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ARS Home » Plains Area » Temple, Texas » Grassland Soil and Water Research Laboratory » Research » Publications at this Location » Publication #318303


Location: Grassland Soil and Water Research Laboratory

Title: Phosphorus uptake by potato from fertilizers recovered from anaerobic digestion

item Collins, Harold - Hal
item KIMURA, E - Texas Agrilife Extension
item FREAR, C - Washington State University
item KRUGER, C - Washington State University

Submitted to: Agronomy Journal
Publication Type: Peer Reviewed Journal
Publication Acceptance Date: 6/22/2016
Publication Date: 9/8/2016
Publication URL:
Citation: Collins, H.P., Kimura, E., Frear, C.S., Kruger, C.E. 2016. Phosphorus uptake by potato from fertilizers recovered from anaerobic digestion. Agronomy Journal. 108(5):2036-2049.

Interpretive Summary: The long-term sustainability of crop production systems depends, not only on balancing the physiological production requirements, but also on overcoming constraints to system productivity and profitability. The increasing price of fertilizers, along with high fuel costs, has caused financial hardship to many farmers and has stimulated an industry to develop fertilizers from localized agricultural waste streams. With the rising costs of fertilizers the use of these natural products, including nutrients recovered from dairy, cattle, swine and poultry operations is appealing. There is a significant opportunity in the Pacific Northwest (PNW) and across the U.S. to recover nutrients from animal wastes and use them as fertilizers without the need for composting. The recent use of anaerobic digesters (AD) on PNW dairies to mitigate environmental impacts from manure storage and produce energy can also produce substantial amounts of nutrient rich materials after digestion. Of the major plant nutrients, world resources of P are the smallest, and peak P is predicted to be reached globally by 2030. Because of potential shortfalls in P availability, P should be used as efficiently as possible in order to conserve the resource base and to maintain agricultural productivity. A variety of promising P-enriched products recovered from AD are now emerging as commercially viable. These include traditional products such as digested liquid manure and bio-solids from dairy anaerobic digesters and newer products such as recovered ammonium sulfate and P enriched fine solids from AD and ammonium and phosphorus containing struvite crystals from AD dairy operations. Our results indicate that all P fertilizer sources used, performed similarly to commercial available fertilizers when equal rates were applied and method of application was comparable.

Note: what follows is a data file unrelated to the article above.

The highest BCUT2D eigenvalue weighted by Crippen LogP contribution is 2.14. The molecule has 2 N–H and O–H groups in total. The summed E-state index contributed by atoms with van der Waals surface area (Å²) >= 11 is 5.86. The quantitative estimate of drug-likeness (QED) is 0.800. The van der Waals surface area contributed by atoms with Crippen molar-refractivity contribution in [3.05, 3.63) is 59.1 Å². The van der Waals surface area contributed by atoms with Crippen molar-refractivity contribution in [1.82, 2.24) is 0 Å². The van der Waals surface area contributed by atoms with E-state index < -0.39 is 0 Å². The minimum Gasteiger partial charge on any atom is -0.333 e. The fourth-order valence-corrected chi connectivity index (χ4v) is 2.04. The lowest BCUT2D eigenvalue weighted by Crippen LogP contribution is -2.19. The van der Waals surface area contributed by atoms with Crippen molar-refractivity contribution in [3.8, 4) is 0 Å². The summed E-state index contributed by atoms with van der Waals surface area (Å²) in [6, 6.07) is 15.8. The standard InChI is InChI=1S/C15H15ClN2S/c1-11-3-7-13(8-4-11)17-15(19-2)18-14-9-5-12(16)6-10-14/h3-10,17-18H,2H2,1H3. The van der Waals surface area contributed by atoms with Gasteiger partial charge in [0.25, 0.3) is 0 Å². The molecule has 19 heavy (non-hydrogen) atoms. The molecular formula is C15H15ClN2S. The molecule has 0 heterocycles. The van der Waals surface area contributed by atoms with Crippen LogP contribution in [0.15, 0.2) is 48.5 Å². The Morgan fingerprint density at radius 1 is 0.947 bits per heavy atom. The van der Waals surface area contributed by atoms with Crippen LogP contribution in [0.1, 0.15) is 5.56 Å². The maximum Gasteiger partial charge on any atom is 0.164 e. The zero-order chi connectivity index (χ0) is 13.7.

Technical Abstract: Field experiments were conducted in the Columbia Basin of South Central Washington to assess the yield of potato (Solanum tuberosum) in response to application of phosphorus enriched materials recovered from anaerobic digestion of manure. The treatments were comprised of four rates (0, 56, 112 and 168 kg P2O5 ha-1) of P from five sources, three recovered from anaerobic digesters (AD); AD-dairy P-enriched fine solids (ADD); AD centrifuged poultry solids (ADP); and AD dairy derived struvite-P (ADS) compared to a commercial poultry fertilizer (PBP); commercial mono-ammonium phosphate (MAP) and a non-amended control (No-P). Over the two years of study, all P fertilizer treatments had higher total yields than the No-P treatment. Increasing the application rate of the P amendments did not affect tuber yield. Phosphorus P source and application rate of fertilizers had significant effects on petiole P concentrations. Incremental increases in petiole P concentrations averaged 300 – 500 mg kg-1 tissue with each application rate increase for MAP and ADS. However, there were only minor differences among increasing application rates for ADD, ADP, and PBP. Tuber yields among P fertilizers and rates of P application were not significantly different but were different between years and greater than the No-P treatment, averaging 2 Mg ha-1 and 10 Mg ha-1 fresh weight higher than the No-P treatment. The significant differences in yield between years also affected the tuber size distribution. Tuber size distribution in 2014 showed a significant shift from smaller tubers < 170 g to the 285+ g tuber classes. The P recovery efficiency averaged 42% among treatments recieving 56 kg P2O5 ha-1 and declined to 22% for higher rates of ADS, ADD, and MAP. Recoveries were lowest for the poultry derived materials (ADP, PBP), ranging 20 to 30%. Our results indicate that all P fertilizer sources used, performed similarly when equal rates were applied and method of application was comparable.